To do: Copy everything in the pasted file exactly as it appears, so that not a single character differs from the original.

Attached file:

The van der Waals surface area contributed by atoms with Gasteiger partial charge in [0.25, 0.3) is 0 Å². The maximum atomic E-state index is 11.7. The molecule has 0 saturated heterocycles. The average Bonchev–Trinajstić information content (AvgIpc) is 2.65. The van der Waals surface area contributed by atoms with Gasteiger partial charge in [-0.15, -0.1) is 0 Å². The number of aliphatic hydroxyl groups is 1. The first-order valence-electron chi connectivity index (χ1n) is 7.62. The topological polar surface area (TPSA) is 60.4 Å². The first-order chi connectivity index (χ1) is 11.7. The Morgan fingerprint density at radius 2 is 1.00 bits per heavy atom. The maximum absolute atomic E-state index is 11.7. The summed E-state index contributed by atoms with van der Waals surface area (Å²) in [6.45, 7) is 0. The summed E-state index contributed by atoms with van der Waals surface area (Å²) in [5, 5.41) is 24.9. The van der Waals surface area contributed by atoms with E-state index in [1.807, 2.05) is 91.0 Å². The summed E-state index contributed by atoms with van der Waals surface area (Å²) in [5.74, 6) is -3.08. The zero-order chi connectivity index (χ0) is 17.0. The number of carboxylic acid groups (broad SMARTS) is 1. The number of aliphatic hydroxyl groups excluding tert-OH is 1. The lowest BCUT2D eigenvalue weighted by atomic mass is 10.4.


The van der Waals surface area contributed by atoms with Gasteiger partial charge in [0.25, 0.3) is 0 Å². The maximum atomic E-state index is 11.7. The molecule has 0 saturated heterocycles. The average Bonchev–Trinajstić information content (AvgIpc) is 2.65. The van der Waals surface area contributed by atoms with Gasteiger partial charge in [-0.15, -0.1) is 0 Å². The number of aliphatic hydroxyl groups is 1. The first-order valence-electron chi connectivity index (χ1n) is 7.62. The topological polar surface area (TPSA) is 60.4 Å². The first-order chi connectivity index (χ1) is 11.7. The Morgan fingerprint density at radius 2 is 1.00 bits per heavy atom. The maximum absolute atomic E-state index is 11.7. The summed E-state index contributed by atoms with van der Waals surface area (Å²) in [6.45, 7) is 0. The summed E-state index contributed by atoms with van der Waals surface area (Å²) in [5, 5.41) is 24.9. The van der Waals surface area contributed by atoms with E-state index in [1.807, 2.05) is 91.0 Å². The summed E-state index contributed by atoms with van der Waals surface area (Å²) in [5.74, 6) is -3.08. The zero-order chi connectivity index (χ0) is 17.0. The number of carboxylic acid groups (broad SMARTS) is 1. The number of aliphatic hydroxyl groups excluding tert-OH is 1. The lowest BCUT2D eigenvalue weighted by atomic mass is 10.4.